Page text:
The reality of this never-ending expansion has meant a huge increase in lodges and hotels within the parks and outlying regions. This has driven the parks to expand their boundaries, they move villages out of the parks and into wider, unfamiliar areas.
The tribal behaviors are changing, and tribes are relocated or end closer to the main roads to catch the attention of travelers looking for entertainment.
The dynamics in the long-standing subsistence behaviors of the communities changes. The increase of people in more remote areas has called for higher crop production and more use of chemicals in production.
So what is the answer?
Our commitment to a more responsible model
At Wayo Africa (and now also in Journey's Intent), we have always focused on doing business slightly differently. The company started by trying to get our safari guests out of the vehicles and focus more on activities such as walking, biking, and canoeing.
We have a huge focus on the local population, by empowering and training them. and we run the majority of the guide training for local Tanzanians in the key areas both for Wayo, other safari operators, and not least the national parks. Education and proper training are at the core of our efforts.
Remote, flexible, and light are important
In terms of our own camps, we have deliberately stayed away from the most famous congested areas in the parks, choosing locations off the beaten track where our guests can connect with nature and enjoy peace and tranquility.
There are 2.4 million wildebeest and 980,000 migrating zebra and a number of species that do not migrate and are territorial - you don’t need to see the same animals.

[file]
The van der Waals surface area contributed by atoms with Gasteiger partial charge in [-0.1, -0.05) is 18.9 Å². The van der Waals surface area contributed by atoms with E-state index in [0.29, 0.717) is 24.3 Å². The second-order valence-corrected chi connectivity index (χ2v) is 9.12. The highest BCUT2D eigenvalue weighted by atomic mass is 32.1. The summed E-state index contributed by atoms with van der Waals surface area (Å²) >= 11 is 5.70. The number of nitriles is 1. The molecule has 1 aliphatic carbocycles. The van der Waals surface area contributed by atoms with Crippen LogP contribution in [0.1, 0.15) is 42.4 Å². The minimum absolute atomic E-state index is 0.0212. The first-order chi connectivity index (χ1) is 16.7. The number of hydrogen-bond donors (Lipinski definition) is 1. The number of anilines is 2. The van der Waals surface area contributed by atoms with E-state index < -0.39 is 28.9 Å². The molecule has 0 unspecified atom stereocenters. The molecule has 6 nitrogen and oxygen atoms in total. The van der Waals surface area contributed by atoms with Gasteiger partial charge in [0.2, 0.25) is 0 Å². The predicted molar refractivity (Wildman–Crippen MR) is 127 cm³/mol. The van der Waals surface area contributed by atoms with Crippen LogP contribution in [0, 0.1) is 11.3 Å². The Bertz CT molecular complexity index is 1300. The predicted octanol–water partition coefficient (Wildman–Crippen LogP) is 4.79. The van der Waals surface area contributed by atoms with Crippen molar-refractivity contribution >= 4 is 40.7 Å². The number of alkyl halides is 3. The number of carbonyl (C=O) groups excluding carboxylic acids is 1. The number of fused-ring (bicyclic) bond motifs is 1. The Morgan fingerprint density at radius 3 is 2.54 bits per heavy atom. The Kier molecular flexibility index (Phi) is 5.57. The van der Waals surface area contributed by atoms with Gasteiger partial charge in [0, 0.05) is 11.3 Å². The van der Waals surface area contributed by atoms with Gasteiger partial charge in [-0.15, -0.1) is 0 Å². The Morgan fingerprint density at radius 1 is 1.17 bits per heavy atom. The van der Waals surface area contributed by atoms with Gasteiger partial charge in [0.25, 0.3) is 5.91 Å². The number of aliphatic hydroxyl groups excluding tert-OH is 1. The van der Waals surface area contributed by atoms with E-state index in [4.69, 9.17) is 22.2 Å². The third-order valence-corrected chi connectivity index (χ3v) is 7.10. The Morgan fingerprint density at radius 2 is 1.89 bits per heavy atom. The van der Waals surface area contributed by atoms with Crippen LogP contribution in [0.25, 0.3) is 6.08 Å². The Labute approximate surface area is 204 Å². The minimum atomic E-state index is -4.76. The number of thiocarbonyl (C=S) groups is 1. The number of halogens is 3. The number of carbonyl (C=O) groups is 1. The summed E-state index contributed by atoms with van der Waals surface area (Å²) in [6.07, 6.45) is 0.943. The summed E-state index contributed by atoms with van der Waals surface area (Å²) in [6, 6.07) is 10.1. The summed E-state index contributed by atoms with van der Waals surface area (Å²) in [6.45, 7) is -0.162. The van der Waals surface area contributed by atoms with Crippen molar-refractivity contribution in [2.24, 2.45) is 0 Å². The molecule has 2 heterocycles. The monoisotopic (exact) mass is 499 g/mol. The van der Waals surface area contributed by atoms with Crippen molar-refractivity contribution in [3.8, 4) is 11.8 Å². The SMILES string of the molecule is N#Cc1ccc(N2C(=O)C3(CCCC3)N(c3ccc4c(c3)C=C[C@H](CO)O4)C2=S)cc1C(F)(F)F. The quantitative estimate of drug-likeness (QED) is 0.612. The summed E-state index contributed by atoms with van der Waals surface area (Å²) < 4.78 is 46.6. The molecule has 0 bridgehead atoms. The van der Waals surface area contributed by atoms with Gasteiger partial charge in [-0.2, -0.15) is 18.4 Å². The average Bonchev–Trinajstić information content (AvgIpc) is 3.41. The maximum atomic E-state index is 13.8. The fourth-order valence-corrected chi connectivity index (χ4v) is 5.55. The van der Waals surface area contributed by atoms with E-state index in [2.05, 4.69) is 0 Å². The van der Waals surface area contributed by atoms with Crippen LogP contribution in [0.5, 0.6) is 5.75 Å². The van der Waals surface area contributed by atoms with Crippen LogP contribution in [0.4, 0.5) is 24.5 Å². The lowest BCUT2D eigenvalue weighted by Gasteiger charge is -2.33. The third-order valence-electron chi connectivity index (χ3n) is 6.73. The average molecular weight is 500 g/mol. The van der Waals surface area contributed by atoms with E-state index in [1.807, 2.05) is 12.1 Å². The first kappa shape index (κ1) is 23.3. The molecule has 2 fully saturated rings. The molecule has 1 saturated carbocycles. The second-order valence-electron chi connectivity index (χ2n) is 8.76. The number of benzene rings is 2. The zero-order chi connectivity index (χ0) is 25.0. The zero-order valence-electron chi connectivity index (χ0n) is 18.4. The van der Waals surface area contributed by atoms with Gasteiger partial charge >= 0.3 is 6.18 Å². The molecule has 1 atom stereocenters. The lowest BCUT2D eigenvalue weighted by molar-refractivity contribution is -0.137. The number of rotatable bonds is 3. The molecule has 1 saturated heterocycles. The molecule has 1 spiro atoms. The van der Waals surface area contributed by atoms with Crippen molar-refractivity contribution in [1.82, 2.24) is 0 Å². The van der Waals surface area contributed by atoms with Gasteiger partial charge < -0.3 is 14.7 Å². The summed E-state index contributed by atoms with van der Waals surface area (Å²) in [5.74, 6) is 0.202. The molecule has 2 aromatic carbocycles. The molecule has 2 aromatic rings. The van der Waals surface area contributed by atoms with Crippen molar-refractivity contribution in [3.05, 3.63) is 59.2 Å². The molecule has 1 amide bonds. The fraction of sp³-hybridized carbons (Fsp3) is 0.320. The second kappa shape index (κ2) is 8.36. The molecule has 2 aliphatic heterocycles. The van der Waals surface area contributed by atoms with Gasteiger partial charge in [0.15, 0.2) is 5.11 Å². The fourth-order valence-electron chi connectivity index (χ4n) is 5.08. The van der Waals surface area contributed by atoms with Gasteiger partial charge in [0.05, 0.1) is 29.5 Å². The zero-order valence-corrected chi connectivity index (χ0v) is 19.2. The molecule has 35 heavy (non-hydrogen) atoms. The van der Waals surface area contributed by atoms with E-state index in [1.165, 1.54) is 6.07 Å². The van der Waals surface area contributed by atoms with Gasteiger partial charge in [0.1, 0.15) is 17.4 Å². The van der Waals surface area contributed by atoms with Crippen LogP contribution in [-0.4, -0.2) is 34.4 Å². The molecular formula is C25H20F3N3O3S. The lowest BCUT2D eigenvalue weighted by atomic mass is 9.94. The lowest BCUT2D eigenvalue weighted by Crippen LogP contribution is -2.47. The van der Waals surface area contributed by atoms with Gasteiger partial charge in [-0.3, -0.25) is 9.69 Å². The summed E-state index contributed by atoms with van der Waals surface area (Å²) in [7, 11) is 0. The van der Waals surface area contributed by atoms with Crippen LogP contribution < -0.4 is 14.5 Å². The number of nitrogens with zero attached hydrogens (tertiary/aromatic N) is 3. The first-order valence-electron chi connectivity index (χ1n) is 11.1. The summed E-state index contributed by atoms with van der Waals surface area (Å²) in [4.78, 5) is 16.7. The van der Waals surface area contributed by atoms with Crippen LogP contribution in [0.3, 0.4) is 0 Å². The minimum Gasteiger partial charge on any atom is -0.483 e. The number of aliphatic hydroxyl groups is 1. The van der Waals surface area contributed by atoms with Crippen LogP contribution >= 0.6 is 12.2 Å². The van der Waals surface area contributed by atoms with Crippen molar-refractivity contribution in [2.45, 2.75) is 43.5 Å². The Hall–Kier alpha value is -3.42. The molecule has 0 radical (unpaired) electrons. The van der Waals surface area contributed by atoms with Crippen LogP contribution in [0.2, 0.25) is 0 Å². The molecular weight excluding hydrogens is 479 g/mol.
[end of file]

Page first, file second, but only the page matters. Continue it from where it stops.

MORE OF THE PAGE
Being further away from the beaten track not only allows you to have a better experience but more importantly, it allows us to measure our own footprint impact - we can see our tracks fade when we move further, and we know that only we are responsible for this area. We take pride in leaving the area pristine and exactly as we found it.
We choose locations off the beaten track where our guests can connect with nature and enjoy peace and tranquility.
We even go further in flagging poaching issues in the park, and we can quietly monitor car lights at night knowing that the area shouldn’t be frequented and can flag unusual activity to the authorities.
Our camps are very low impact, quiet, and developed to fit into very sensitive areas, and we experience that the wildlife actually comes closer than usual.
This isn’t because we have built an artificial pool from which the elephants can drink during the dry season as the “classic” pictures of guests lounging in a pool next to an elephant often depict. These elephants are beginning to rely on these water sources and it is simply not natural behavior.
These are simply healthy and solid practices we implemented and adapted over the past 20 years, to secure all stakeholders get value out of our guest's visit. So what's next for Wayo?
My dream for the future - the journey has just begun
We have been trying to safeguard and protect Tanzania's most sensitive areas since we started operating minimizing our impact and creating authentic experiences. But I feel we need to take it one step further beyond our successful guide training.
We want to work with researchers in the parks to gather information about the eco-systems and how to better balance the interests of tourism with the needs of the national parks.
We will start engaging the local communities in conservation education programs and teach them about the benefits of protecting their indigenous wildlife.
Part of it is to celebrate and work with the local tribes, of which there are over 130 and which are increasingly becoming westernized and sadly losing their identities and languages.